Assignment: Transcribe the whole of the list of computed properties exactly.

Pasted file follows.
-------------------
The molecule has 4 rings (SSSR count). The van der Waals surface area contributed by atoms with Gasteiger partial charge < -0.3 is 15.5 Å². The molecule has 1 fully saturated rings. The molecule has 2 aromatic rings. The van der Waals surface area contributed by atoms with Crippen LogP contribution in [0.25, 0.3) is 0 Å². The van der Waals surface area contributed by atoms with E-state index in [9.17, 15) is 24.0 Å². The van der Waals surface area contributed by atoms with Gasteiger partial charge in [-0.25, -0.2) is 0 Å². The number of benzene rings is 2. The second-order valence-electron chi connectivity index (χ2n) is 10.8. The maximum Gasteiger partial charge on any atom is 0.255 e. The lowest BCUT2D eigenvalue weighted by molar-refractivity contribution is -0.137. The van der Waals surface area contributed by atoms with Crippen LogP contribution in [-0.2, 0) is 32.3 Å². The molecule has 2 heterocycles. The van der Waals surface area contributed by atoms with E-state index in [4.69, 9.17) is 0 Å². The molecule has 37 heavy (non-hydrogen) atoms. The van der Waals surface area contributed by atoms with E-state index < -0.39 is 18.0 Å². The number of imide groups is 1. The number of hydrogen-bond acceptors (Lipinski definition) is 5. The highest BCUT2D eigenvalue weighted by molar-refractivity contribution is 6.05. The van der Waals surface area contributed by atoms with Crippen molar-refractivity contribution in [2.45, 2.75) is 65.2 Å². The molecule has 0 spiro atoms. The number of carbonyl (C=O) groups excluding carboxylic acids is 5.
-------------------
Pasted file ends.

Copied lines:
The molecule has 4 rings (SSSR count). The van der Waals surface area contributed by atoms with Gasteiger partial charge < -0.3 is 15.5 Å². The molecule has 1 fully saturated rings. The molecule has 2 aromatic rings. The van der Waals surface area contributed by atoms with Crippen LogP contribution in [0.25, 0.3) is 0 Å². The van der Waals surface area contributed by atoms with E-state index in [9.17, 15) is 24.0 Å². The van der Waals surface area contributed by atoms with Gasteiger partial charge in [-0.25, -0.2) is 0 Å². The number of benzene rings is 2. The second-order valence-electron chi connectivity index (χ2n) is 10.8. The maximum Gasteiger partial charge on any atom is 0.255 e. The lowest BCUT2D eigenvalue weighted by molar-refractivity contribution is -0.137. The van der Waals surface area contributed by atoms with Crippen LogP contribution in [-0.2, 0) is 32.3 Å². The molecule has 2 heterocycles. The van der Waals surface area contributed by atoms with E-state index in [4.69, 9.17) is 0 Å². The molecule has 37 heavy (non-hydrogen) atoms. The van der Waals surface area contributed by atoms with E-state index < -0.39 is 18.0 Å². The number of imide groups is 1. The number of hydrogen-bond acceptors (Lipinski definition) is 5. The highest BCUT2D eigenvalue weighted by molar-refractivity contribution is 6.05. The van der Waals surface area contributed by atoms with Crippen molar-refractivity contribution in [2.45, 2.75) is 65.2 Å². The molecule has 0 spiro atoms. The number of carbonyl (C=O) groups excluding carboxylic acids is 5.